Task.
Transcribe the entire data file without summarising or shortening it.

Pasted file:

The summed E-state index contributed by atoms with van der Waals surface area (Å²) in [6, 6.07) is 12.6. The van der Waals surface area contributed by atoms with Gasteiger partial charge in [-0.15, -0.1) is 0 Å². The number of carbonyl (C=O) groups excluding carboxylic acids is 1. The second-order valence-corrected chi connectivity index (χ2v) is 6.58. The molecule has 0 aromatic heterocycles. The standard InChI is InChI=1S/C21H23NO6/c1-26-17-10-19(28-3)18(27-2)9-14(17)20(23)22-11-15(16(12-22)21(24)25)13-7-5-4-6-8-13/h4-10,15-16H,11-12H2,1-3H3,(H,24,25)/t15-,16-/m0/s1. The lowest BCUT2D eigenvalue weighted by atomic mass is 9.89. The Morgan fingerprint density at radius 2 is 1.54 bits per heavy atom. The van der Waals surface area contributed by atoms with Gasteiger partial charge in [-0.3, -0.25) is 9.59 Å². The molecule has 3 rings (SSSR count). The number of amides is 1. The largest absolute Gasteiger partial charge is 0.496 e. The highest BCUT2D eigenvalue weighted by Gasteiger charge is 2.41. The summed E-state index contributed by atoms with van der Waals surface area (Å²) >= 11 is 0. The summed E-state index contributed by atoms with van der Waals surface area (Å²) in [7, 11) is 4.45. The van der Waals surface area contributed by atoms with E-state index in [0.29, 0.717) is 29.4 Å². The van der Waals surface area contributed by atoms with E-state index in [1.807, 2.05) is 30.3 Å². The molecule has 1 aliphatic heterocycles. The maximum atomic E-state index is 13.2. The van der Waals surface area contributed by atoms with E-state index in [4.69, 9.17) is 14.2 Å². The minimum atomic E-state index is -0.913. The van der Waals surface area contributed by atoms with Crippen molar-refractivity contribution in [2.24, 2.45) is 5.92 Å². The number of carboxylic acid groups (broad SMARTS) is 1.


The summed E-state index contributed by atoms with van der Waals surface area (Å²) in [6, 6.07) is 12.6. The van der Waals surface area contributed by atoms with Gasteiger partial charge in [-0.15, -0.1) is 0 Å². The number of carbonyl (C=O) groups excluding carboxylic acids is 1. The second-order valence-corrected chi connectivity index (χ2v) is 6.58. The molecule has 0 aromatic heterocycles. The standard InChI is InChI=1S/C21H23NO6/c1-26-17-10-19(28-3)18(27-2)9-14(17)20(23)22-11-15(16(12-22)21(24)25)13-7-5-4-6-8-13/h4-10,15-16H,11-12H2,1-3H3,(H,24,25)/t15-,16-/m0/s1. The lowest BCUT2D eigenvalue weighted by atomic mass is 9.89. The Morgan fingerprint density at radius 2 is 1.54 bits per heavy atom. The van der Waals surface area contributed by atoms with Gasteiger partial charge in [-0.3, -0.25) is 9.59 Å². The molecule has 3 rings (SSSR count). The number of amides is 1. The largest absolute Gasteiger partial charge is 0.496 e. The highest BCUT2D eigenvalue weighted by Gasteiger charge is 2.41. The summed E-state index contributed by atoms with van der Waals surface area (Å²) >= 11 is 0. The summed E-state index contributed by atoms with van der Waals surface area (Å²) in [7, 11) is 4.45. The van der Waals surface area contributed by atoms with E-state index in [0.29, 0.717) is 29.4 Å². The van der Waals surface area contributed by atoms with E-state index in [1.807, 2.05) is 30.3 Å². The molecule has 1 aliphatic heterocycles. The maximum atomic E-state index is 13.2. The van der Waals surface area contributed by atoms with E-state index in [4.69, 9.17) is 14.2 Å². The minimum atomic E-state index is -0.913. The van der Waals surface area contributed by atoms with Crippen molar-refractivity contribution in [2.24, 2.45) is 5.92 Å². The number of carboxylic acid groups (broad SMARTS) is 1.